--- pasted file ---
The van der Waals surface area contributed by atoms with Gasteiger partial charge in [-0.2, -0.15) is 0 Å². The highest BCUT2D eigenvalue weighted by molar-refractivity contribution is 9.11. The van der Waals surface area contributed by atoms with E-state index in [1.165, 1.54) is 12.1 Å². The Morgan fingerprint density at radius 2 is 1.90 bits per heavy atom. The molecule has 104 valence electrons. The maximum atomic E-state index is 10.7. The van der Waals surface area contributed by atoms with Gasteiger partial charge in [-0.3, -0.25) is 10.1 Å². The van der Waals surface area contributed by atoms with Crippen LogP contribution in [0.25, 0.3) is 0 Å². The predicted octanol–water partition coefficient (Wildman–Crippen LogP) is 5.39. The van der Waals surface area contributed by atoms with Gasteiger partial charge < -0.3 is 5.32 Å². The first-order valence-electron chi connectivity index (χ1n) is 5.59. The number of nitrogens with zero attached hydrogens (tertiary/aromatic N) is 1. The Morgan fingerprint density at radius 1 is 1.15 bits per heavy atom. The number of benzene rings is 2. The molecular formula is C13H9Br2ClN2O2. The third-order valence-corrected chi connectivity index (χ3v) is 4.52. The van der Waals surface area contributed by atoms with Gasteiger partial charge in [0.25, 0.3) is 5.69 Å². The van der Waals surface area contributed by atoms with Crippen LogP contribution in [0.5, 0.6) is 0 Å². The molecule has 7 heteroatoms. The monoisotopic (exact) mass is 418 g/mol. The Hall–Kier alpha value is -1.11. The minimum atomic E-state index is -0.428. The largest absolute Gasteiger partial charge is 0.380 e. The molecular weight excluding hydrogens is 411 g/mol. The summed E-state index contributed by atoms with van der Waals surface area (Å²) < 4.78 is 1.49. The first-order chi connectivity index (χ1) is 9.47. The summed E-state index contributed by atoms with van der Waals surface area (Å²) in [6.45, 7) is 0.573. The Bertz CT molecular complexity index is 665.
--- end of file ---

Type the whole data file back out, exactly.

The van der Waals surface area contributed by atoms with Gasteiger partial charge in [-0.2, -0.15) is 0 Å². The highest BCUT2D eigenvalue weighted by molar-refractivity contribution is 9.11. The van der Waals surface area contributed by atoms with E-state index in [1.165, 1.54) is 12.1 Å². The Morgan fingerprint density at radius 2 is 1.90 bits per heavy atom. The molecule has 104 valence electrons. The maximum atomic E-state index is 10.7. The van der Waals surface area contributed by atoms with Gasteiger partial charge in [-0.3, -0.25) is 10.1 Å². The van der Waals surface area contributed by atoms with Crippen LogP contribution in [0.25, 0.3) is 0 Å². The predicted octanol–water partition coefficient (Wildman–Crippen LogP) is 5.39. The van der Waals surface area contributed by atoms with Gasteiger partial charge < -0.3 is 5.32 Å². The first-order valence-electron chi connectivity index (χ1n) is 5.59. The number of nitrogens with zero attached hydrogens (tertiary/aromatic N) is 1. The Morgan fingerprint density at radius 1 is 1.15 bits per heavy atom. The number of benzene rings is 2. The molecular formula is C13H9Br2ClN2O2. The third-order valence-corrected chi connectivity index (χ3v) is 4.52. The van der Waals surface area contributed by atoms with Gasteiger partial charge in [0.25, 0.3) is 5.69 Å². The van der Waals surface area contributed by atoms with Crippen LogP contribution in [0.5, 0.6) is 0 Å². The molecule has 7 heteroatoms. The monoisotopic (exact) mass is 418 g/mol. The Hall–Kier alpha value is -1.11. The minimum atomic E-state index is -0.428. The largest absolute Gasteiger partial charge is 0.380 e. The molecular weight excluding hydrogens is 411 g/mol. The summed E-state index contributed by atoms with van der Waals surface area (Å²) < 4.78 is 1.49. The first-order chi connectivity index (χ1) is 9.47. The summed E-state index contributed by atoms with van der Waals surface area (Å²) in [6.45, 7) is 0.573. The Bertz CT molecular complexity index is 665.